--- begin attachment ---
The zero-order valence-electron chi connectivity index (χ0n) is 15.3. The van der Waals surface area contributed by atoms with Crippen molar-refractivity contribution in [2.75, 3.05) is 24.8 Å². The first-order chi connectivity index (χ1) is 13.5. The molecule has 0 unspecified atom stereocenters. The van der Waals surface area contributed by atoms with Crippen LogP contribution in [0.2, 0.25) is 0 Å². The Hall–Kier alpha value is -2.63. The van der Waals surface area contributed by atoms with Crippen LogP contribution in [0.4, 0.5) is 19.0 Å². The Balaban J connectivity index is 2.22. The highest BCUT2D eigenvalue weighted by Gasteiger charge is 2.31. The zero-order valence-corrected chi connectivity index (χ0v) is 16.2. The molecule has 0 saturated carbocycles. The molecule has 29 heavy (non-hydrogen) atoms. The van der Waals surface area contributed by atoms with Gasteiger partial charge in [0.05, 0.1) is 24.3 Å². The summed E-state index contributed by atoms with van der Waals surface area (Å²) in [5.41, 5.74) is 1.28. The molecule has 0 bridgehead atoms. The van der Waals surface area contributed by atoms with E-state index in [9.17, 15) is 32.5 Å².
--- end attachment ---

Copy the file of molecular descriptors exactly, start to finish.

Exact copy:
The zero-order valence-electron chi connectivity index (χ0n) is 15.3. The van der Waals surface area contributed by atoms with Crippen molar-refractivity contribution in [2.75, 3.05) is 24.8 Å². The first-order chi connectivity index (χ1) is 13.5. The molecule has 0 unspecified atom stereocenters. The van der Waals surface area contributed by atoms with Crippen LogP contribution in [0.2, 0.25) is 0 Å². The Hall–Kier alpha value is -2.63. The van der Waals surface area contributed by atoms with Crippen LogP contribution in [0.4, 0.5) is 19.0 Å². The Balaban J connectivity index is 2.22. The highest BCUT2D eigenvalue weighted by Gasteiger charge is 2.31. The zero-order valence-corrected chi connectivity index (χ0v) is 16.2. The molecule has 0 saturated carbocycles. The molecule has 29 heavy (non-hydrogen) atoms. The van der Waals surface area contributed by atoms with Gasteiger partial charge in [0.05, 0.1) is 24.3 Å². The summed E-state index contributed by atoms with van der Waals surface area (Å²) in [5.41, 5.74) is 1.28. The molecule has 0 bridgehead atoms. The van der Waals surface area contributed by atoms with E-state index in [9.17, 15) is 32.5 Å².